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Fergus County Democrat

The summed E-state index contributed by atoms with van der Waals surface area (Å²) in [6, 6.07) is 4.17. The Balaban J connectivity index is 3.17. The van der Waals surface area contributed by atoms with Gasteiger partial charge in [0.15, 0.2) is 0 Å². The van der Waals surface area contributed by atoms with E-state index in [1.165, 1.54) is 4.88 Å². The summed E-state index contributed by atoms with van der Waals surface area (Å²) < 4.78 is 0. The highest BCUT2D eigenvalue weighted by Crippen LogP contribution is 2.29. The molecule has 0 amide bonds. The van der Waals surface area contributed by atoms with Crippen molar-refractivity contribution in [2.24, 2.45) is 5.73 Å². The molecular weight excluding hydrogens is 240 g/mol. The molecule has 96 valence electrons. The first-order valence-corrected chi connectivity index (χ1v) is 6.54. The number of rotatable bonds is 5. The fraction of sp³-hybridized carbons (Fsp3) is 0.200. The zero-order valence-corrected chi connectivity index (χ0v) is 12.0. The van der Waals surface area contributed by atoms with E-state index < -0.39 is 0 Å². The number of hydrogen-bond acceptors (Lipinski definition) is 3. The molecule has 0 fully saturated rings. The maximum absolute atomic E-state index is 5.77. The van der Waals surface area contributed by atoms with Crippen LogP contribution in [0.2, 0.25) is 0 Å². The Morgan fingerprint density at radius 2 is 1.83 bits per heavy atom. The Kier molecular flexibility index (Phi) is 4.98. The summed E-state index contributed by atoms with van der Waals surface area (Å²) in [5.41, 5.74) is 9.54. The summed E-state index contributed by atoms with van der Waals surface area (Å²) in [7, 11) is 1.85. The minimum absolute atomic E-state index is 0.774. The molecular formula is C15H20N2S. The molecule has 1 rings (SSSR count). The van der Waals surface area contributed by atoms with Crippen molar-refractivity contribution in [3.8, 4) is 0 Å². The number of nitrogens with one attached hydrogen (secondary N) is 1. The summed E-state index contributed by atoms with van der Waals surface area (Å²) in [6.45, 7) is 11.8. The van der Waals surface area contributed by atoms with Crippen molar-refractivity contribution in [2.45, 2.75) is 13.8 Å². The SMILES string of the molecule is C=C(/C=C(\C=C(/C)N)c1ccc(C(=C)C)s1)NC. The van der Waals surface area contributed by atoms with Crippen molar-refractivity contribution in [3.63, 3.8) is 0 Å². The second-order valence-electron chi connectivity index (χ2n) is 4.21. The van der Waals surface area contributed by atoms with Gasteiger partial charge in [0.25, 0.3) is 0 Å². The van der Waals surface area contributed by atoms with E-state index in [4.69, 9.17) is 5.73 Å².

Vol. VIII- No. 19. LEWISTOWN, FERGUS CoilTY, MONTANA, JANUARY 16, 1912. PRICE FIVE CENTS Copyright Hut Schftffhcr tc Marx If you're enough interested In fine clothes to enjoy looking at them, we want you to know that we're enough interested In fine clothes to enjoy showing them. We've got them to show, too. Hart Schaffner & Marx clothes. They're so good—these clothes—that they don't really cost much. Select yours now. HARRY BROWN LEWISTOWN BIJOU Vaudeville Motion Pictures Trose Two Newsies KRAFT & MYRTLE Comedy Change of program Thursday EWISTOWN Tt1C_QUALITY STORE 518 MAIN STREET PHONES: 400 and 240 Oranges, doz... Apples, box........ ......15c to 50c $2.00 to $2.75 Lewistown Belle flour, sack.....$1.40 Lewistown Belle flour, cwt________$2.75 Isis flour, per sack................. $1.50 Corn syrup, 2%-gallon cans......$1.35 1 gallon maple syrup.........................$1.35 1 gallon corn syrup---------------—........65c Standard tomatoes, 2 cans..............25c 2 cans Bmpson's sweet peas.........25c 2 cans stringleee beans-----------25c Best standard corn, can...................10c Extra standard corn, 2 cans.........25c Kellogg's Corn Flakes, pkg_________10c Puffed Wheat, package___________________10c Wheat Flakes, package.............10c Corn starch, package............. 10c Gloss starch, package........... 10c Coffee, pound--------------------25c to 45c Tea, pound................40c to 75c California Standard fruit, can......20c CITY ENGINEER M'CLEAN GIVES DETAILS AS TO THE PROPOSED EAST SIDE SEWER. E SCOPE OF PtAN Extent of Territory That Would Be Covered by This System—Material Recommended for Use in Construc tion—Would Take Care of Sewer age and Surface Drainage. City Engineer McClean has sub mitted to the city council, each aider man being furnished with a copy, r. written report as to the proposed east side sewer. The engineer had previously submitted profiles and oth er data and this supplemental report was called for in order to better un derstand the scope of the plan, as worked out by the engineer, for the benefit of the citizens. The original motion in regard to this improvement was made by Alderman Ivins, and the field work of the engi neer has covered a period of several weeks, the general plan as now worked out by him being much broad er than was contemplated at the start, so that the preliminary estimate as to the cost foots up more than $55,000. The adoption of this plan as it now stands would involve a bond issue of $60,000, which would leave a margin of about $4,000 above the present esti mate. The Report. The report of Mr. McClean, which will receive the careful attention of all taxpayers and especially residents of the "east side," follows: This sewer is designed for the pur pose of surface drainage and sewage combined. The area embraced within the scope of this sewer is approximately 520 acres, embracing all that territory east of Third avenue and the Park addi tion. This trunk sewer will be made up of thirty, twenty-four, twenty, eighteen, fifteen and twelve inch tile, and will discharge into Big Spring creek at or near the point where the Third avenue and Fifth avenue discharge into same creek. The thirty inch sewer will begin at the creek and follow the line of the Third avenue sewer until an intersec tion with Second avenue; thence up Second avenue to Evelyn street; thence easterly on Evelyn street to First avenue; thence up First avenue to Boulevard street, where this thirty inch sewer will form a junction with a twenty-four and twenty inch sewer. The twenty-four inch sewer will be ex tended easterly on Boulevard street to Oak street; thence with a twenty inch sewer easterly on said Boulevard street to the easterly boundary of Ju dith Place addition to the city of Lew istown. From the intersection of First ave nue and Boulevard street the twenty inch sewer will continue up First ave nue to the alley between Main and Janeaux street, where a junction will be formed with a twelve inch and an eighteen inch sewer. The twelve inch swer will continue up the alley to Miller street; thence southerly on Miller street for two blocks. From the intersection of the alley between Main and Janeaux streets and First avenue the eighteen inch sewer will continue up First avenue to Pine street, and there form a junc tion with a twelve and fifteen inch sewer. This twelve inch will continue on up First avenue to Brassey street. The fifteen inch sewer will run from First avenue westerly on Pine street to Third avenue; thence up Third ave nue to the alley between Farewell and Barnes streets. I would recommend salt glazed sew er pipe in the construction of this sewer and either brick or concrete manholes, these manholes to be fitted with cast iron covers and rings fitted with dust pans. Since making up this estimate I have learned that there is being manu factured a concrete sewer tile which will meet all the conditions and re quirements for trunk sewers, but at the present time I have nothing definite in the way of details in re gards to this class of sewer tile, but I have taken the matter up and ex pect to have, in the near future, the necessary information to consider. The following are the amounts of material: 30 inch, 4,150 feet; 24 inch, 2,570 feet; 20 inch, 2,300 feet; 18 inch, 1,200 feet; 15 inch, 2,140 feet; 12 inch, 1,820 feet. Total, 14,180 feet. The various depths of sewer are as follows: At creek outlet, 12.2 feet; f'orcoran street and Second avenue, 15.5 feet; Evelyn street and First ave nue, 12.6 feet; First avenue and Mon tana street, 11.8 feet; First avenue and Boulevard street, 12.0 feet; First ave nue and Main street, 14.2 feet; First avenue and Janeaux street, 13.0 feet; First avenue and Brassey street, 14.2 feet; Pine and Third avenue, 10.4 feet; Third avenue and Brassey, 10.0 it; Third avenue and Bebb, 10.2 it; Third avenue and Shields. 8,2 it; Third avenue and Farewell, 7.7 it; alley between Main and Janeaux, Jl er street, 9.0 feet; alley between $n and Janeaux, Daws street, 8.6 ft; Boulevard and Dawes, 9.2 feet; Bde vard and Miller, 7.2 feet; Bouleio and' High, 13.6 feet; Boulevard id Oulette, 15.0 feet; Boulevard and fit, 15.8 feet; Boulevard and Olive, 16 feet; Boulevard and Oak, 9.0 f^; Boulevard and East Lake, 12.4 f<S; Boulevard and Hawthorne, 12.0 fa; Boulevard and Ridgelawn, 12.4 fet Boulevard and Edgebrook, 12.0 let Boulevard and Prospect, 12.0 feet. M. M. M'CLEAN Seeks a Divorce. Sam McCollum has brought suit the district court against Iva McCi lum to secure a divorce on statute grounds. C. W. Buntin is the pin tiff's attorney. L OF lilt .W.O. I |• 4 a HELD SUNDAY AFTERNOON FROM THE PRESBYTERIAN CHURCH —LARGELY ATTENDED. The funeral of the late Mrs. Cath erine Wood Downing, wife of Walter O. Downing, was held from the Pres byterian church Sunday afternoon. There was a very large attendance of mourning friends and relatives, and Rev. E. W. Wright made a beautiful address that conveyed all the consola tion that can be found by the afflicted in such a bereavement. Mrs. Downing died at the family residence in this city Thursday eve ning, her demise resulting from cancer. Twice she went to Rochester, Minn., and submitted to operations, and the last one gave much promise of a permanent cure. It was not to be, however, and after months of suf fering she was called home. Mrs. Downing was a native of Illi nois, twenty-nine years of age, and a daughter of Mr. and Mrs. John B. Wood, the husband, father and three children, with two sisters and two brothers, surviving her. Mrs. Downing came to Montana with her parents nine years ago last March and was married to Mr. Down ing about seven years ago. She was a woman of the highest character, hav ing the love and esteem of all who came in contact with her. PROGRAM FOR THE TO BE HELD AT THE METHODIST CHURCH, WEDNESDAY, JANUARY 24. Arrangements for the banquet at the Methodist church dining room on January 24, when the movement to establish a Brotherhood among the men of the church will be initiated, have been completed. As previously announced. Dr. Edward Laird Mills, superintendent of the Butte district of the Methodist conference, has con sented to come here on that occasion. Dr. Mills, who is a pleasing and force ful speaker, will make the principal address of the evening, his theme be ing "The Conservation of Men." Prof. H. A. Davee will speak on "Good Men and Good Government," while Ira 1). Snell will speak on "Men and the Sun day School." C. A. Drinkard will have for his theme, "Men and the Church," and there will be other speakers. The organization of a Brotherhood among the men of this church is an outgrowth of the general men and re ligion forward movement, started some time ago in the East by business men and others, the idea being to de vise means for awakening the inter est. of men in the work of the various churches. Don't Like Taft's Choice. Seattle, Jan. 14.—A resolution pro testing against the proposed appoint ment of Congressman William E. Humphrey, of Seattle, to the federal judgeship that will become vacant Feb. 1, when the resignation of United States Judge George Donworth, of the district of Washington, takes effect, was adopted at a mass meeting of citizens held today. The resolution was addressed to President Taft and contained a clause requesting Senators Jones and Poindexter to prevent the confirmation of Mr. Humphrey should President Taft appoint him. Judith Club Election. The annual election of the Judith club was held last evening and re sulted in the selection of the follow ing officers for the ensuing year: J. E. Lane, president; H. C. Brown, vice president; F. E. Wright, secre tary; A. B. Lehman, treasurer; Julian Sutter, H. C. Brown, C. E. McKoin, trustees. J- E. Lane Returns. Manager J. E. Lane, of the Montana Lumber company, has returned from an eastern trip. He spent most of his time in and around Boston and New York and the larger cities and had a very pleasant time. T FOR THE YEAR OVER FOUR HUNDRED CIVIL CASES FILED DURING PAST TWELVE MONTHS. on at Activity in the Marriage Line, How ever, Made Up for These Matri monial Misfits—One Hundred and Eighteen Naturalizations — Clerk Ritch Gives Some Information. During the past year tne office of |• be clerk of the district court shows 4 a much larger business than has ever been transacted in any previous year. For the year 425 civil cases were of to a B. a at on to of 1). iled, which is an increase of 77 cases Wer the year 1910 . The month of De tember, 1911 , was the banner month civil business, 56 cases having en filed. The highest record for y previous month was 49 cases, i Forty-eight probate proceedings ere begun during the year, which in udes estates, guardianships and loptons. Marrages and Divorces. The marriage records show an in vesting increase since the fee for t| marriage license has been disal lqd. One hundred and seventy-five copies ventured out upon the uncer ta| sea of matrimony, while 24 exiles made a landing and decided toluit, the decree of the Court being seared to make the contract, perma nei Naturalization. Amongst the aliens not quite so mud anxiety to become citizens was show as in the preceding year. This maybe accounted for from the fact that! large part of the best land of ti>e yunty lias been taken up and t her eta not quite so much financial in cent it to acquire citizenship as there was tree or four years ago, when so much if the public domain was still open A' appropriation. However, 118 Norwelans, Armenians, Bulgarians, Turks, \vvedesj Scotch, Irish, English, Welsh, Gerntins, French, Danes, Luxembothgeri and Canadians re nounced l.livlr allegiance to the var ious potentate and sovereigns that have heretofot governed their des tinies and apijied for their first pa pers, and 29 ntitions for naturaliza tions were filfl. The present year will probably si- a big increase in the petitions for laturalization, as the election year finally is the best in that line. Clerk Gies Information. The clerk of -he district court, hav ing received ntinerous inquiries dur ing the past twcjmonths regarding the proceedings in naturalizing aliens, C lerk John B. fitch has prepared the following instrimons for the benefit of those who ftsire to become citi zens: The applicant for citizenship must file a petition fft naturalization with the clerk of tin) district court when lie desires to talk out his "second pa pers." Before filing s>c-h petition he must have been a resident of the United States for five fiL years immediately preceding the filing of said petition. He must have declared his intention to become a citizm at least two years before filing his petition for naturaliza tion. He must bring two witnesses, cit izens of the United States, with him to prove his re^dence of five years in the United Stat«s. If he has lived in the state of Mon tana less than five years be must prove his residence in the state for the time he has lived here by the tes timony of his two witnesses and he can prove the remainder of his five years' residence in the United States by the depositions of two witnesses in the state where he formerly lived. He must bring a certified copy of his declaration of intention with him when he files his petition for natural ization. When he has filed his petition for naturalization the clerk of court sets a date certain for the applicant and his witnesses to appear in court for ex amination. T his date is at least ninety days after the filing of the peti tion. The court will give the applicant an examination at this time that will cause him to break out In a liberal sweat, but will give him much in testinal relief when It is over. Princess Vaudeville Delayed. Owing to the delayed trains on the Great Northern, Rose Fox and Her African Knights, who were scheduled to appear Sunday evening, did not get in in time to put on their act. How ever, they showed last night to large and well-pleased audiences. Theirs Is an act that has played for some time on the Orpheum circuit and is recog nized as the best of its kind that Is touring the country today. The picture plays are all up to the usual Princess standard and are well worth seeing. There will be an entire change of vaudeville and pictures Thursday. GIVE LUNCHEON. Commercial Club inaugurates a Plan That Promises to Become Popular. The Commercial club today inaug urated the plan of giving special mid day luncheons on occasions, this first one being in honor of i. Parker Veazey, Jr., of Great Falls, counsel for the Great Northern, who is in the city on business connected with right of way matters. Judge E. K. Cheadle presided and several brief addresses were made. The luncheon was given at the Bright hotel at 1 p. m. and was largely attended. Elks Smoker Tomorrow. Tomorrow evening the Elks will give a smoker, the occasion being an official visit to the local lodge by .1. M. Burlingham, the district deputy. An interesting program lias been pre pared and Hoy E. Ayers will preside as toastmaster. CONTROVERSY OVER LICENSE FOR SALOON COUNTY COMMISSIONERS HEAR PROTEST AND STAND BY PREVIOUS ORDER. The county commissioners met in special session yesterday to hear and consider the protests against the re newal of the liquor license of A. F. McAffee at Straw. Recently the com missioners granted a renewal of this license and a protest being filed, the bearing was set for yesterday. Both the protestants and McAffeo were present. Those favoring the remon strance claimed that the petition for the renewal was not signed by tin: twenty persons as required, ami that the time fixed by law for filing a pro test, five days, had not been allowed The protestants did not offer tiny testi mony and an order to cover the case, expressing the view of the commis sioners, was formulated by County At torney C. Marshall. This set out that the petition against the reissu ance of the license had not been sup ported by any testimony, hence the. previous action would stand. When this license was reissued ir was witli the understanding that if complaint should be made as to the manner in which the saloon was con ducted, the county attorney would in vestigate, and if lie found the com plaints sustained, the license would he revoked. ANNOUNCES BIG PLAN HIGH TENSION LINE TO BE BUILT FROM GREAT FALLS HERE LOCAL IMPROVEMENTS. At. the luncheon given by the Com mercial club at the Bright hotel this afternoon, Manager C. C. Simonson, of the Citizens' Electric company, who returned a few days ago from Butte, where he conferred with the heads of the Butte Power & Light company, the owning concern, made one of the most interesting addresses. Mr. Simon son gave out the good news that it was definitely determined upon at Butte to build the long-lalked-of high tension line from the Rainbow Falls generating plant, near Great Falls, to Lewistown during the summer. Work will be begun jtist. as early as possible and the project will be carried through to completion speedily. Engineers are now at work on the details as to tin cost, probable revenue and other mat-, ters connected with the project. Mr. Hebgen, tlie general manager; of the company, and others connected with it are all enthusiastic over the future of this city and this project will be a practical demonstration of their faith. It is a fact that power sufficient for all requirements, present and future, cannot be developed on Big Spring creek, and the plan decided upon Is one that is a full solution of the prob lem. There is no doubt that the building of this line, with a reduction in the cost of power, will greatly stimulate the coming in of factories and other plants requiring power. Mr. Simonson announced that this was only one of the plans decided up on by the company, another being one; to completely rebuild the distributing system in Lewistown. The poles will go off the streets and be placed in the, alleys and the whole system will be brought right up to the highest stan dard of efficiency. , Needless to say, the announcement n>«ne tiv Mr. Simonson was received with great pleasure by the business men assembled at the luncheon, Eighth Grade Examination. Some changes have been made in the arrangements for the eighth grade examinations. They will be held Thursday and Friday at Lewistown, Kendall, Moore, Straw, Utica, Gilt Edge, Windham and Hobson. Thursday morning the examination will be on civics and history; Thurs day afternoon, grammar and reading; Friday morning, arithmetic and spell ing; Friday afternoon, physiology and geography. HILL ROAD TO O. W. BELDEN, LOCAL COUNSEL FOR THE GREAT NORTHERN, RETURNS FROM EAST. 1 CITY'S ' can be done, Milwaukee Sends Out Large Survey Party Under Engineer Jackson—To Camp on the Beebe Ranch—Prog ress of the Work in the Arrow. Creek Section. j r O. W. Bidden, local counsel for the Great Northern, returned from the East yesterday. While at St. Paul Mr. Bolden held several conferences with the heads of the engineering depart ment of tlie company and witli other officials of the road, and brings back the announcement that, the Great Nor thern is going right ahead with its plan to have trains running into this oily from Great Falls by September l, next, and to proceed with the con struction of (lie cut-off on eastward from Lewistown to the main line at New Rockford, North Dakota. "There will lie no delay whatever in getting the road completed," Bald Mr. Bidden to the Democrat yester day. The plans are all worked out, and tlie Great Northern is anxious to push const ruction vigorously. The of ficials are particularly anxious to dose up all details in Lewistown and will ask no more than is absolutely necessary. "It is difficult to estimate tlie bene fit this is going to be to Lewistown. The company Is deeply interested In our city and will do everything in its power to forward its growth and make it an important city. Lewistown cer tainly has Ihe good will of the Great. Northern and the company expects to enjoy the good will.of the people here, to the end that they may work to gether for the upbuilding of the town and tlie development, of all Ibis sec tion of country. II is (hat. alone which justified the enormous expenditure the company wdll make." Construction Begins. Construction lias just been started at the Terrance McDonnell ranch, where Contractor Nels Roman will do some heavy rock work. This is of a character that, weather conditions will have little effect upon it. Over on the Powell ranch, on the Judith, preparations are now being made to start the preliminary work for the long bridge that is to span the Judith liver at that point. As soon aa possible oonstructon will begin at this end of the proposed line. Milwaukee Survey . One of the largest anil best equipped survey parties the Milwaukee lias yet placed in the field left here Saturday morning under Engineer Jackson. This party will go into camp on the north end of the J. L. Beebe ranch, near tlie mouth of Cottonwood and Beaver creeks. It is understood that, the immediate purpose is to go over the old surveys witli a view to re ducing the route but five miles,' if it On Arrow Creek. Great Fulls Tribune: Indicating that the Milwaukee is most, desirous to complete its surveys of its proposed | new main line to enter this city and that despite the extreme cold of the , midwinter period it is pushing Its en gineers to the task of completing this preliminary work in order to enable construction of the line to be com menced early in the spring, that com pany has just, issued orders placing a corps of engineers back on the work on Arrow creek hill. Word was received in the city yes terday that a party of 17 surveyors, who had been recently at work on an other section of the survey, bad left Stanford by wagon for Arrow creek hill to resume the task of completing the work on the last survey which had been made through that difficult stretch of country. It was the understanding of those who had talked with these surveyors before their departure that the corn 1 pany had practically accepted the last survey made through the Arrow creek country, which bad heretofore proven an obstacle In the selection of a feasible route, and that the party just detailed to that region would finish the task of preparation for the coming of the construction forces. The party took with them a large supply of provisions and camp outfit and a cook was sent out from this city by one of the local employment agencies to keep them in eatables during their stay in camp. This move Is indicative of the de~ cision of the head engineers to carry the line into Great Falls by the first proposed route north of the Hlgh wonds, thereby permitting the Mil waukee to onen up that Isolated country and at the same time give the system a short route Into Great; Falls.